While running for U.S. Senate against the late Sen. Ted Kennedy in 1994, Willard Mitt Romney famously told the Log Cabin Club of Massachusetts, "I am more convinced than ever before that as we seek to establish full equality for America's gay and lesbian citizens, I will provide more effective leadership than my opponent."
Now as a candidate for president, former Gov. Mitt Romney faces off against a pair of culture warriors: former House Speaker Newt Gingrich who is steadfast in his support for so called "traditional marriage" despite having cheated on at least two of his ex-wives, and Rick "don't Google me" Santorum who talks about gay sex more than I do and I'm an out and proud gay man.
So, what's the former Massachusetts governor to do?
Talk out of both sides of his mouth of course.
During his campaigns for the Republican nomination, Romney has been quick to note his record of opposing marriage equality in his home state before pivoting to
he opposes "discrimination against gay people."
Before we get any deeper into his views on the LGBT community whom he claims he'd oppose discriminating against, it's worth reviewing the legal discrimination gays and lesbians currently face in this country. Some facts Romney may find surprising:
While Romney opposes marriage equality, it's worth pointing out these numbers as well:
That's just the tip of the iceberg when it comes to the state sanctioned discrimination against LGBT people in America. There are many other examples where the gay community is relegated to second-class citizenship status at the local, state, and national level.
Having a Republican leader like Romney say he opposes marriage equality while also opposing discrimination against gays and lesbians should sound like progress even if only a little. Unfortunately, as is often the case with the former Massachusetts governor, Romney has taken public positions in direct conflict with his claimed opposition to LGBT discrimination.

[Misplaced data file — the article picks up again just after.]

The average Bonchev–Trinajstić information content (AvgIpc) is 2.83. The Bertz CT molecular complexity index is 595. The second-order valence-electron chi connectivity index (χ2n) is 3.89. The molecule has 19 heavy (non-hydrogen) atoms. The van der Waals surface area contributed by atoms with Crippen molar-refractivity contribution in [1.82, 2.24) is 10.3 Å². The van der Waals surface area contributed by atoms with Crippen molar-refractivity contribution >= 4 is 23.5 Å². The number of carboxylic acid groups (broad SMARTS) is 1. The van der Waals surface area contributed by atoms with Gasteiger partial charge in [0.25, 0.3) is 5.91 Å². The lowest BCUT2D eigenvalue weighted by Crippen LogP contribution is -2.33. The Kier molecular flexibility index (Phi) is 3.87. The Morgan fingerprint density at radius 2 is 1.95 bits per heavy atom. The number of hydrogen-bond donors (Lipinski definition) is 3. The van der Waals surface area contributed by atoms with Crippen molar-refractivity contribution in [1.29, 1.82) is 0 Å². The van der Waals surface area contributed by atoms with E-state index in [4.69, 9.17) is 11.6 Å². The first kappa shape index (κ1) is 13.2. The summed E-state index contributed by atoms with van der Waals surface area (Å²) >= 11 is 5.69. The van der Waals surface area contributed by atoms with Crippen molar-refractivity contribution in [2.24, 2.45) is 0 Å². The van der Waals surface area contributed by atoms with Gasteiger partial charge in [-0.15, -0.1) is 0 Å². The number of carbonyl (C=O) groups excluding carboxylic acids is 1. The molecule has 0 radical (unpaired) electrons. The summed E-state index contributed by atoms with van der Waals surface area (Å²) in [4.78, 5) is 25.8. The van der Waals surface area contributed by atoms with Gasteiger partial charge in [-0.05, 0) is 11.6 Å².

Most notably, Romney opposes the Employment Non Discrimination Act, which would protect LGBT people from being fired simply for being who they are.
It's no wonder Evangelical conservatives are uneasy with Romney given his pandering throughout the 1990s. LGBT people should feel just as uneasy given his lip service and inability to back up his words with sound public policy positions that clearly show his supposed opposition to LGBT discrimination.
Romney is trying to have it both ways—he claims to be both opposed and supportive of us at the same time. It may be the best we can expect from a leading national Republican but it's not the best we should expect from a president.
Note from the author 1/30/2012: This entry was originally titled, "Mitt Romney Goes 'Bi' for Gays," a play on words used again within the post. In retrospect I now see that my attempt at humor through word choice was not only in bad taste but perhaps even deeply offensive to the bisexual community. At no time did I intend to hold the bisexual community up for ridicule. To the contrary. My ire was reserved for Mitt Romney and the post has been updated accordingly.